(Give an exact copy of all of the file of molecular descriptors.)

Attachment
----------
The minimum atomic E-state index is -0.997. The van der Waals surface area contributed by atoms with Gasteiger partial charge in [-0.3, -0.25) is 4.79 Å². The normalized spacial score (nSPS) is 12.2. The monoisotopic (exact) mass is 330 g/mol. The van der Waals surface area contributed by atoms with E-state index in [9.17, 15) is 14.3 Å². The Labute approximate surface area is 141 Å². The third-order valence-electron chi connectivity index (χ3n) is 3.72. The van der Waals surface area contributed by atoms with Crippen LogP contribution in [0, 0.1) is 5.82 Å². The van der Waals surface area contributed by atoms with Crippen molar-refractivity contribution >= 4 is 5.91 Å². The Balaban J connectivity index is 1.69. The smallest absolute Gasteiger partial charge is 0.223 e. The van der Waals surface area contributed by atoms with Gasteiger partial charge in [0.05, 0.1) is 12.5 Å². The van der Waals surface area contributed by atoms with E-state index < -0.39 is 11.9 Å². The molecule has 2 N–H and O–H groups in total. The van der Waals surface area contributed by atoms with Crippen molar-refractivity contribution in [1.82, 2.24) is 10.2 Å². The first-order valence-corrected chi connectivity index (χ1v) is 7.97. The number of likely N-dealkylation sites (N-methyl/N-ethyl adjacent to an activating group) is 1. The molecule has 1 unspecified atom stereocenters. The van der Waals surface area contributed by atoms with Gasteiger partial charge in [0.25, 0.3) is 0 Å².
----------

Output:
The minimum atomic E-state index is -0.997. The van der Waals surface area contributed by atoms with Gasteiger partial charge in [-0.3, -0.25) is 4.79 Å². The normalized spacial score (nSPS) is 12.2. The monoisotopic (exact) mass is 330 g/mol. The van der Waals surface area contributed by atoms with E-state index in [9.17, 15) is 14.3 Å². The Labute approximate surface area is 141 Å². The third-order valence-electron chi connectivity index (χ3n) is 3.72. The van der Waals surface area contributed by atoms with Crippen LogP contribution in [0, 0.1) is 5.82 Å². The van der Waals surface area contributed by atoms with Crippen molar-refractivity contribution >= 4 is 5.91 Å². The Balaban J connectivity index is 1.69. The smallest absolute Gasteiger partial charge is 0.223 e. The van der Waals surface area contributed by atoms with Gasteiger partial charge in [0.05, 0.1) is 12.5 Å². The van der Waals surface area contributed by atoms with E-state index < -0.39 is 11.9 Å². The molecule has 2 N–H and O–H groups in total. The van der Waals surface area contributed by atoms with Crippen molar-refractivity contribution in [1.82, 2.24) is 10.2 Å². The first-order valence-corrected chi connectivity index (χ1v) is 7.97. The number of likely N-dealkylation sites (N-methyl/N-ethyl adjacent to an activating group) is 1. The molecule has 1 unspecified atom stereocenters. The van der Waals surface area contributed by atoms with Gasteiger partial charge in [0.25, 0.3) is 0 Å².